Sunday, September 27, 2015

Making Space

Today I carted a car load off to Value Village:  a chair, a microwave, winter gloves.  Rob and I have vowed to make some space in our lives, but it is tough to get rid of stuff. Lots of reasons, I guess... it might come in handy again someday, it's too nice to get rid of, but there are so many good memories etc. etc. etc.

We're still hanging on to the furniture from our living room makeover, shifting the pieces to the basement.  Now I think we may donate to  Furniture Bank. They will collect gently used pieces and will even issue a tax receipt, although you still need to pay a pick up fee. Donated articles are then cleaned up and provided free of charge to people who can make good use of them.

Furniture Bank has evolved to become much more than about a simple transfer of furniture from those who have, to those who don’t. The Furniture Bank movement is one of empowerment – of individuals transitioning out of homelessness, of women and children escaping abusive situations, of refugees and newcomers to Canada.

Last year, over 25,000 households were supported by the charity. 

I might be able to make a couple hundred bucks selling the pieces, but I'd like to think of these finding new homes with hopeful beginnings.

Don't Just Declutter, De-Own was a great little post I came across when searching for 'declutter' images.  “Owning less is far more beneficial than organizing more.”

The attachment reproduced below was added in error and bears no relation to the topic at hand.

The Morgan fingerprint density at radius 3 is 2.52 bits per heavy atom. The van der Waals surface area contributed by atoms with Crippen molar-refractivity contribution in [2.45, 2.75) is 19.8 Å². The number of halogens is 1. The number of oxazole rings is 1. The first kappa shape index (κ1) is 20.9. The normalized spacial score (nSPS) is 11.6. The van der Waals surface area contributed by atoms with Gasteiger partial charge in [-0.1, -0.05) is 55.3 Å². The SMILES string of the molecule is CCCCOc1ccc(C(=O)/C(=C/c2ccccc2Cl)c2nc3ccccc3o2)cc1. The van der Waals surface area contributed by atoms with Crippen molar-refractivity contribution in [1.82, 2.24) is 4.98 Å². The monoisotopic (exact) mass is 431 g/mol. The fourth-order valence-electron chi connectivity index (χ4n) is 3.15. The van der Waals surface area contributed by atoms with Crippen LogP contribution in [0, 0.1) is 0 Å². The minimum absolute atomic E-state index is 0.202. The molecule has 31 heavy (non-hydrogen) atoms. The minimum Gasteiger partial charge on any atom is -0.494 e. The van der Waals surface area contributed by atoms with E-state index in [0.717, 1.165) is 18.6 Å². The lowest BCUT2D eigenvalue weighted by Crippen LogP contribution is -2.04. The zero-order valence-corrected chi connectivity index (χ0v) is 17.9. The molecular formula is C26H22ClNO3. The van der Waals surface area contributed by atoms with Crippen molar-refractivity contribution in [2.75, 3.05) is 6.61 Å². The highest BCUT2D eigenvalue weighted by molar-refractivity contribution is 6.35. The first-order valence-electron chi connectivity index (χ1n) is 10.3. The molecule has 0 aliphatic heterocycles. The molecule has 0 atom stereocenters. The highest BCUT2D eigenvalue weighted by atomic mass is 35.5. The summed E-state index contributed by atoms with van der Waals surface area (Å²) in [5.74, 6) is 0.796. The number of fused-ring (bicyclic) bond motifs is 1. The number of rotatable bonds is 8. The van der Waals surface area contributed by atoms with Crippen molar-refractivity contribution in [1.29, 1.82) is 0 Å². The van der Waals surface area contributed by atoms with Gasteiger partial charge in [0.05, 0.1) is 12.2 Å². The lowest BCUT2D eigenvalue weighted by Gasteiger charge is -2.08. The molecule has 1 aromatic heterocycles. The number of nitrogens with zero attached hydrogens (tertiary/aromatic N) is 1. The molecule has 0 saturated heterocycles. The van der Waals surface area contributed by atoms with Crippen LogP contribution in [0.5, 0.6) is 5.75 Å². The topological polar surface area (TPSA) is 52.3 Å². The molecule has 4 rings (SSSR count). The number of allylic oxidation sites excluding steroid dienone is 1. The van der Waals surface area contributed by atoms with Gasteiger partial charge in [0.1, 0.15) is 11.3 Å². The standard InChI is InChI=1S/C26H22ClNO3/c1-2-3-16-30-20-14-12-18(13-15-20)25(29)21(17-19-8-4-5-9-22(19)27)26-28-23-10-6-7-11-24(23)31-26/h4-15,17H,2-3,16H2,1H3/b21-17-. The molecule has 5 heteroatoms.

At its heart, organizing is simply rearranging. And though we may find storage solutions today, we are quickly forced to find new ones as early as tomorrow. Additionally, organizing our stuff (without removing it) has some other major shortcomings that are rarely considered:
  • It doesn’t benefit anyone else. The possessions we rarely use sit on shelves in our basements, attics, and garages… even while some of our closest friends desperately need them.
  • It doesn’t solve our debt problems. It never addresses the underlying issue that we just buy too much stuff. In fact, many times, the act of rearranging our stuff even costs us more as we purchase containers, storage units, or larger homes to house it.
  • It doesn’t turn back our desire for more. The simple act of organizing our things into boxes, plastic bins, or extra closets doesn’t turn back our desire to purchase more things.  The culture-driven inclination to find happiness in our possessions is rarely thwarted in any way through the process.
  • It doesn’t force us to evaluate our lives. While rearranging our stuff may cause us to look at each of our possessions, it does not force us to evaluate them—especially if we are just putting them in boxes and closing the lids. On the other hand, removing possessions from our home forces questions of passion, values, and what’s truly most important to us.
  • It accomplishes little in paving the way for other changes. Organizing may provide a temporary lift to our attitude. It clears a room and subsequently clears our mind, but rarely paves the way for healthy, major lifestyle changes. Our house is too small, our income is too little, and we still can’t find enough time in the day. We may have rearranged our stuff… but not our lives.
On the other hand, the act of removing possessions from our home accomplishes many of those purposes. It is not a temporary solution that must be repeated. It is an action of permanence—once an item has been removed, it is removed completely. Whether we re-sell our possessions, donate them to charity, or give them to a friend, they are immediately put to use by those who need them.

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